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Stocks jump after Fed indicates patience on interest rate increases

Stocks jump after Fed indicates patience on interest rate increases
Trader Jonathan Mueller works in a booth on the floor of the New York Stock Exchange on Dec. 7. (Richard Drew / Associated Press)

U.S. stocks jumped Wednesday after the Federal Reserve signaled it could hold off on interest rate increases in the coming months, citing muted inflation.

The central bank’s announcement allays one of the biggest concerns for investors: that the economy, and corporate profits, could be hurt if the Fed continued to steadily increase interest rates after raising them four times last year.

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“The Fed gave the market everything it wanted in terms of a dovish message,” said Willie Delwiche, investment strategist at Baird. “Now it’s saying, ‘Maybe there will be rate hikes, maybe there won’t be.’ ”

Technology companies drove the broad rally, which snapped the market’s two-day losing streak. The benchmark Standard & Poor’s 500 index is now on track to end January with its biggest monthly gain in more than three years, and the gains pushed the Dow Jones industrial average above 25,000 points for the first time since early December.

Even before the Fed announcement, stocks rose as traders welcomed positive results and outlooks from several big companies, including Boeing. The aerospace giant soared after blowing away analysts’ earnings forecasts and saying its annual revenue topped $100 billion for the first time.

The S&P 500 index rose 41.05 points, or 1.6%, to 2,681.05. The Dow gained 434.90 points, or 1.8%, to 25,014.86. The gain in Boeing’s stock accounted for about a third of the Dow’s rise.

The tech-heavy Nasdaq composite jumped 154.79 points, or 2.2%, to 7,183.08. The Russell 2000 index of smaller companies ticked up 15.49 points, or 1.1%, to 1,486.94. The Russell is up more than 10% this month.

Jitters over the U.S.-China trade war, uncertainty over the path of interest rates and signs of a weakening global economy helped knock the market into a steep slump in December that pushed the S&P 500 down 9.2% that month. The market has since rebounded, and the index is on track to end January with a 7% gain. That would be the biggest monthly increase since October 2015.

Investors welcomed some encouraging corporate earnings reports Wednesday.

Boeing surged 6.3% to $387.72 after the company delivered more planes and racked up a significant amount of government contracts during the fourth quarter. Revenue surged 14% as the company delivered more commercial and military planes. Profit and revenue topped expectations.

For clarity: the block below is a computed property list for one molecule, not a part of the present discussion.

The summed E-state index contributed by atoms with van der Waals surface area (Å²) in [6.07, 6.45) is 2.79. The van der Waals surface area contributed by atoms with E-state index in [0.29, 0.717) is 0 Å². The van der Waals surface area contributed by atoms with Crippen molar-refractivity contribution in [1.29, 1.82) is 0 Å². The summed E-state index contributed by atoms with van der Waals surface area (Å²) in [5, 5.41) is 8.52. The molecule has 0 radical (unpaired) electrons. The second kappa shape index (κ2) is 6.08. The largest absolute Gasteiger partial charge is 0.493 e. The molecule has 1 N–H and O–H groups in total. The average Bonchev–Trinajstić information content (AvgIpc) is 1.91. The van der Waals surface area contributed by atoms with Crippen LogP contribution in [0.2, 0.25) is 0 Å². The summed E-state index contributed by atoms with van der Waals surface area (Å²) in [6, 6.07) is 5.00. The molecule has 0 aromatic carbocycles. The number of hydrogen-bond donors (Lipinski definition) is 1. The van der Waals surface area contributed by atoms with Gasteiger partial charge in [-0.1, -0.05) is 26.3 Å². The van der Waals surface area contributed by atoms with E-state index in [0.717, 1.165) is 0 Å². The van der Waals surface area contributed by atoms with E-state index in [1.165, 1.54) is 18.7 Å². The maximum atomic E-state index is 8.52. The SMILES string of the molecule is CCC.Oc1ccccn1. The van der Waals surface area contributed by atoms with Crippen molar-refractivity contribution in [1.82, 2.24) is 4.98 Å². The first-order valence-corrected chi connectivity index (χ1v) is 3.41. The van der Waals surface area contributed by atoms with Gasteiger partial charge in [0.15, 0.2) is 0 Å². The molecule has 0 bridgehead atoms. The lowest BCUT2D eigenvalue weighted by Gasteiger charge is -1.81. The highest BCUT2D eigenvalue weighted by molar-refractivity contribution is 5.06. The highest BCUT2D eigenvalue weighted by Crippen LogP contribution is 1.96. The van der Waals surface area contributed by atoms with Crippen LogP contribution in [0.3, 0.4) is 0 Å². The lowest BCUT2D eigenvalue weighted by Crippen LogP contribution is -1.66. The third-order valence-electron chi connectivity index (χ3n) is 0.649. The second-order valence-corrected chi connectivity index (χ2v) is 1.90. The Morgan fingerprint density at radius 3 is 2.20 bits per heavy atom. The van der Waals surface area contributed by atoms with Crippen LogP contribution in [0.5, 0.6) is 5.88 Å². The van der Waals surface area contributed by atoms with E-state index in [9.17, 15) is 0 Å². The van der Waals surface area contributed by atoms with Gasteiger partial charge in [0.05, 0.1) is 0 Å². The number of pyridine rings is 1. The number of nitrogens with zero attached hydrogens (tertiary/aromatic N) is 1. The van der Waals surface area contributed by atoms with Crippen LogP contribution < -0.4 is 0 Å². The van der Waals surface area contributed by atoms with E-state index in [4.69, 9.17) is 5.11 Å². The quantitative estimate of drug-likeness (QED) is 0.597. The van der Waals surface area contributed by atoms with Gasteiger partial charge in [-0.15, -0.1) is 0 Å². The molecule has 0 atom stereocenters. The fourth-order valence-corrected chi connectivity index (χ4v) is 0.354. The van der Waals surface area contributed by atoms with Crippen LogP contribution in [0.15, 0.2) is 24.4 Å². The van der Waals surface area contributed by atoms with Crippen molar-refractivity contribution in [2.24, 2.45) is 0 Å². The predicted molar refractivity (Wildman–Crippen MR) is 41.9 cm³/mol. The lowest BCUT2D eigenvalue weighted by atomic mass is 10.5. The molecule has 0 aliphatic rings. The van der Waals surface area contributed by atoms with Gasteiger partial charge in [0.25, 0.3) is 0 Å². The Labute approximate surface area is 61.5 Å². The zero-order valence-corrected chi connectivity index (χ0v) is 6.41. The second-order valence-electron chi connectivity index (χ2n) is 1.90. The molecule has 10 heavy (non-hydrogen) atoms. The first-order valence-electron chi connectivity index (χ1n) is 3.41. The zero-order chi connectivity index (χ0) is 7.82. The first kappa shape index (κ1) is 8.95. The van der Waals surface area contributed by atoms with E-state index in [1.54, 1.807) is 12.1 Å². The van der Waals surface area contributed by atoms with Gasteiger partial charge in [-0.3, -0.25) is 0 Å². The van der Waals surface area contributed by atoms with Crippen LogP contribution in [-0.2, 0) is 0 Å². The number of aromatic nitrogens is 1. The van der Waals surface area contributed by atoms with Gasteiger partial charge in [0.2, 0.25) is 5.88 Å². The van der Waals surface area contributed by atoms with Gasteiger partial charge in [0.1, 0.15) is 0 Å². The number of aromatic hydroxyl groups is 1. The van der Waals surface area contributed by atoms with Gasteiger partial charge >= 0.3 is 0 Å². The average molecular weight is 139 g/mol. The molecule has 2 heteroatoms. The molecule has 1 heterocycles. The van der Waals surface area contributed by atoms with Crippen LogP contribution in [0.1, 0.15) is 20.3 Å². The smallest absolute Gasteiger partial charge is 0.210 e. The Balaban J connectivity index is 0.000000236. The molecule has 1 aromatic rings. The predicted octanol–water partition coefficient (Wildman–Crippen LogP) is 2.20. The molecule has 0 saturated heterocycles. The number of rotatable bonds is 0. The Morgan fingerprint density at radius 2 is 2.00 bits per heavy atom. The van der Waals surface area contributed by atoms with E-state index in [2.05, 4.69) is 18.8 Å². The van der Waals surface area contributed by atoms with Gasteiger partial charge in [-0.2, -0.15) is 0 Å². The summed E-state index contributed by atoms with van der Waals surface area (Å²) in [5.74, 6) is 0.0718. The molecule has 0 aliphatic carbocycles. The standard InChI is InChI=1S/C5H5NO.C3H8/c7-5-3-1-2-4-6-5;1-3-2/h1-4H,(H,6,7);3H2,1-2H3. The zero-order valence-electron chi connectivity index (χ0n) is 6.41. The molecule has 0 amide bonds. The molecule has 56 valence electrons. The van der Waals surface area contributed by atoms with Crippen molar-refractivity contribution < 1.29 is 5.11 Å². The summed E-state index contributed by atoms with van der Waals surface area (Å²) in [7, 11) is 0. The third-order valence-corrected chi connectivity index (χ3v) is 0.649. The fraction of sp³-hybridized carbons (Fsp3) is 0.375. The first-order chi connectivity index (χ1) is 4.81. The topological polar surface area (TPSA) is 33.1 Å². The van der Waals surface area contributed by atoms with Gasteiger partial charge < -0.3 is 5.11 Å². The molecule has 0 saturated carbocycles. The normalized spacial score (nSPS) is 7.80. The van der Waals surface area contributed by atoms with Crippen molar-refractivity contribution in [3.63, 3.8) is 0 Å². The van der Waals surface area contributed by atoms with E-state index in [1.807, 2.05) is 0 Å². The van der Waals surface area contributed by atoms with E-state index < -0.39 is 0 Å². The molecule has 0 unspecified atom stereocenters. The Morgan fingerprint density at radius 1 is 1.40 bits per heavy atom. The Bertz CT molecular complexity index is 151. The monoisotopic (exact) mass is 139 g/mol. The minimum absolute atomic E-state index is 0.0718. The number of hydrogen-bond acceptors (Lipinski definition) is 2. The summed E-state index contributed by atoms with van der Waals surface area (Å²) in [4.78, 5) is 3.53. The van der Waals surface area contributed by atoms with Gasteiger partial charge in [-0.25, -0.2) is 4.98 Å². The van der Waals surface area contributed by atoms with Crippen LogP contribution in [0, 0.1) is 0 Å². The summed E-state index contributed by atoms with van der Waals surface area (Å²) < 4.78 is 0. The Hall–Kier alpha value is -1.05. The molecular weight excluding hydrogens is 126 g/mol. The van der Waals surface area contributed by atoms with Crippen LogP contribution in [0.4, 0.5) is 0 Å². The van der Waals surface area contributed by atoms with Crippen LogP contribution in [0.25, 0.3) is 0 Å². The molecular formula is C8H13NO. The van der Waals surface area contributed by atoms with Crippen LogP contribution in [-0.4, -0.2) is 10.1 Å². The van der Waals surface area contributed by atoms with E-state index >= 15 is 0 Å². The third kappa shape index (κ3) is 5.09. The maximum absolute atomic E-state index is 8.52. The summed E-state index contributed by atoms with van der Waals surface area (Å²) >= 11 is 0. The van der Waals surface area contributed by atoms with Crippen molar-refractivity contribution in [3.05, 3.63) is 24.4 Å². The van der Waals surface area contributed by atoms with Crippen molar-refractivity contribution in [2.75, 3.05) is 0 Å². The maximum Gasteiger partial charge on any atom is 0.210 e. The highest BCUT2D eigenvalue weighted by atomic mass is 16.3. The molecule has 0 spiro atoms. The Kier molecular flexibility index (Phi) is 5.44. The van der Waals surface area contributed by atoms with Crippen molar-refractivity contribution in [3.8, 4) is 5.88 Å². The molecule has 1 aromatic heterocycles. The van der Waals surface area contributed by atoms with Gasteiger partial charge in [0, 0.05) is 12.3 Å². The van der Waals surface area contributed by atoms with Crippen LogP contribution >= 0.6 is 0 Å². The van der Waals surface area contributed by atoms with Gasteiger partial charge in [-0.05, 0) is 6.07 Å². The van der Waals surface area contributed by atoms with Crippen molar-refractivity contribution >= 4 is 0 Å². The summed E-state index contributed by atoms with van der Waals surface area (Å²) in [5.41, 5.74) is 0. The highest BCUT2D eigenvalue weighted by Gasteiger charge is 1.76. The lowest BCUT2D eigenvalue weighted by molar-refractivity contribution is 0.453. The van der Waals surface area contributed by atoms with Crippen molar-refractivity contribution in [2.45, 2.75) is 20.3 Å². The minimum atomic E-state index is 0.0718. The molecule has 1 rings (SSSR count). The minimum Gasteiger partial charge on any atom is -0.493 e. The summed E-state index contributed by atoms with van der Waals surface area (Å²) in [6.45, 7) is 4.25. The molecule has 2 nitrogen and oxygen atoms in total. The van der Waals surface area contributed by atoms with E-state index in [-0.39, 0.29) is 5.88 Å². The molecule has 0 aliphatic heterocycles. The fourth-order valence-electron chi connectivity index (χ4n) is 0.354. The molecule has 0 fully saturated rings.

Apple rose 6.8% to $165.25 after traders brushed off a slide in iPhone sales. The technology giant’s latest results met Wall Street’s diminished expectations.

Anthem, the nation’s second-largest health insurer, soared 9.1% to $297.56 on an upbeat forecast for 2019.

After the market closed, Facebook reported robust fourth-quarter earnings, revenue and user growth that handily beat Wall Street expectations despite heavy spending on safety and security, as well as its privacy scandals. Its profit of $6.9 billion, or $2.38 a share, was up 61% from a year earlier. Revenue increased 30% to $16.9 billion. And the social network’s user base grew 9% to 2.32 billion.

Facebook shares, which climbed 4.3% to $150.42 on Wednesday, jumped an additional 12% in after-hours trading.

Corporate earnings have so far been holding up in the face of the global slowdown and trade conflicts. About a quarter of the companies in the S&P 500 have reported results for the final three months of 2018. Of those, some 77% delivered earnings growth that topped Wall Street’s expectations. Some, though, are lowering expectations for 2019.

U.S.-China trade talks opened Wednesday and will loom over the market for the rest of the week. The high-level talks are aimed at settling a months-long trade war that has raised fears of slower economic growth. Industrial and technology companies have warned about slowing sales because of the trade impasse.

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U.S. bond prices rose. The yield on the 10-year Treasury fell to 2.67% from 2.71% late Tuesday.

U.S. crude oil rose 1.7% to $54.23 a barrel in New York. Brent crude, used to price international oils, rose 0.5% to $61.65 a barrel in London.

Wholesale gasoline rose 2.3% to $1.38 a gallon. Heating oil was little changed at $1.90 a gallon. Natural gas fell 1.7% to $2.85 per 1,000 cubic feet.

The dollar weakened to 108.92 yen from 109.28 yen. The euro rose against the dollar to $1.1492 from $1.1427.

Gold rose 0.1% to $1,309.90 an ounce. Silver rose 0.6% to $15.93 an ounce. Copper rose 1.6% to $2.77 a pound.

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